• The sweet spot of popularity . I’ve found this nice little place where I get more than enough offers for work than I can take, but no so much that I’m buried by requests or attention. For a couple of hours every week I get to have my rock star moments as mr. guru or talking head, but the rest of the time, I’m just a guy who writes and plays with his dogs. I don’t know if I can sustain this sweet spot, but I hope I have the wisdom to seek only as much attention as I need to keep my independence.

Hopefully I’ll keep this going at least another 4 years, and have more to offer in the life lessons department. If you’ve bought my books, hired me, or forwarded links of my stuff out to others, thanks for making an interesting life possible. I have big plans so stay tuned for more.

Happy to offer advice – 4 years isn’t that long, but if you think I’ve learned something that can be of use, ask and lets find out.

17 Responses to “Lessons from 4 independent years”

  1. Jason Abate

    What a great summary Scott – lots of good advice in there. One addition from my background – when deciding to leave my full-time, comfortable gig about a year ago to start my own company, I started by figuring out the absolute worst-case scenario and discussing it with my family.

    This helped to put into concrete terms lots of amorphous fears and really put things in perspective. In my case, the absolute worst case was to blow through some savings, possibly have to sell our house and move, and get a full-time job again. Really not that bad – still have my family, still have my friends and associates, etc.

    Once I looked at things from this perspective, it became a pretty obvious choice to make the jump. One year in, it’s too soon to tell for sure where things will end, but so far it’s looking promising!

  2. Gustavo

    Hi Scott,

    First time I comment in your blog, just to say, fantastic post!
    I’ve just bookmarked it in my all-time best advice texts.
    Thank you very much!

  3. Adwait Ullal


    There is also the matter of administrivia that should be taken care of up front … as well as on going (like medical, quarterly SE taxes, etc.) that must not be neglected.

    I’ve been doing it (consulting) for the last 12 years and enjoying every moment of it.

  4. Christopher Mahan


    I bought “The art of project management” and “the myths of innovations” (which btw had great resale value) and I’m looking forward to “getting things done”. Thanks for writing great books and being candid about the experience.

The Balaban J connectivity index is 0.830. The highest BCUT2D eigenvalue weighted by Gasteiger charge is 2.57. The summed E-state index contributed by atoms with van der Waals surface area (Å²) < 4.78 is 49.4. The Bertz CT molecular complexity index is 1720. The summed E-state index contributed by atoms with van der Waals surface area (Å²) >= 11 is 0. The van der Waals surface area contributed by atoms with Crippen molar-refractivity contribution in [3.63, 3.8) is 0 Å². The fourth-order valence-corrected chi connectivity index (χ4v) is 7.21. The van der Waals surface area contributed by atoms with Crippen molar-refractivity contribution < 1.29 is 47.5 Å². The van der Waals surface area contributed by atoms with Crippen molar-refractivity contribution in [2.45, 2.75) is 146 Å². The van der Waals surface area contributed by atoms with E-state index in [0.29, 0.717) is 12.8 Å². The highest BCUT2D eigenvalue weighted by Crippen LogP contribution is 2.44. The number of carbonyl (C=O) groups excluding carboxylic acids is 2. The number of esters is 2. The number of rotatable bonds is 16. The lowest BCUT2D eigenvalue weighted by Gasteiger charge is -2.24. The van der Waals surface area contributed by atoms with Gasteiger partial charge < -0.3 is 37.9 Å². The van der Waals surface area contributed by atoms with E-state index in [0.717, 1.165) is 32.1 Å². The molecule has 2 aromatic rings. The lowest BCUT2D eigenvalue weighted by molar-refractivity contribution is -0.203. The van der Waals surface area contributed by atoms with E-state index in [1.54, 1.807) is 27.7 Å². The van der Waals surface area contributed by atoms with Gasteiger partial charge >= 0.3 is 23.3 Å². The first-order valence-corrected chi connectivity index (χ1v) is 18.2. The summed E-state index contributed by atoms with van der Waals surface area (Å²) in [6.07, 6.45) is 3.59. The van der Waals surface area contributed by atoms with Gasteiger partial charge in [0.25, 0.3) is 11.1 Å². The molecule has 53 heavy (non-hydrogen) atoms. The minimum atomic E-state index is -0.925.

5. Eric Nehrlich

    Congratulations on four years of being independent. I’m starting to play around with the idea of finding a way to work for myself, and this post is great inspiration. Thanks for all of your sharing of advice and the great work that you do!

  6. Jordan

    Scott, thank you for the post. It is inspiring, down to earth, and practical, and I really appreciate that.

  7. Janusz

    Especially “not having a menu” was impressed me because I met such situations in my experience. I can’t sell everything. Who buy everything? :)

  8. Pat

    Very intersting post on a much interesting blog.
    I’ve been subscribed to the feed for months and…may buy your book soon :-)

  9. Simon Wardley

    As someone who is building their own fledgling career in speaking, consultancy & writing, this is a truly inspirational post.

  10. Working Girl

    Great advice. So true what you say about asking the competition when deciding what to charge. When you’re freelance, you feel as if you don’t have co-workers. But really your co-workers are other freelancers.

    The thing that bothered me at first about working on my own was that I had to do everything. I was the mailclerk, billing department, etc.

  11. Kevin

    Scott, congrats on such a successful 4 years! I remember taking your training classes at MS years ago and hearing you were leaving to work as a consultant. I admire what you’ve done.

  12. Berthold

    Thank you for writing this down. There are way too many sites euphorically lauding self-employment, but few deal with the huge risks involved, how to deal with them and/or how to avoid them. Certainly, if I’d had this knowledge back when I went freelance, I simply wouldn’t have.

    The most important thing to do is to start freelancing from the security of a job. If it doesen’t get off the ground when you devote 10-20hrs per week to it, you can still always fall back on that, or use it as a financial springboard if it does. Freelancing directly after school or college is the best way to ruin.

  13. it consulting bay area

    Wow, that really is a lot of stuff to be learned from that whole experience. I dont know if i could take a risk like that and just up and leave my job and try to go out on my own public speaking and all of that. That really would be a hard thing to do and I am glad to see that through all of the struggles and hardship you learned something from it all.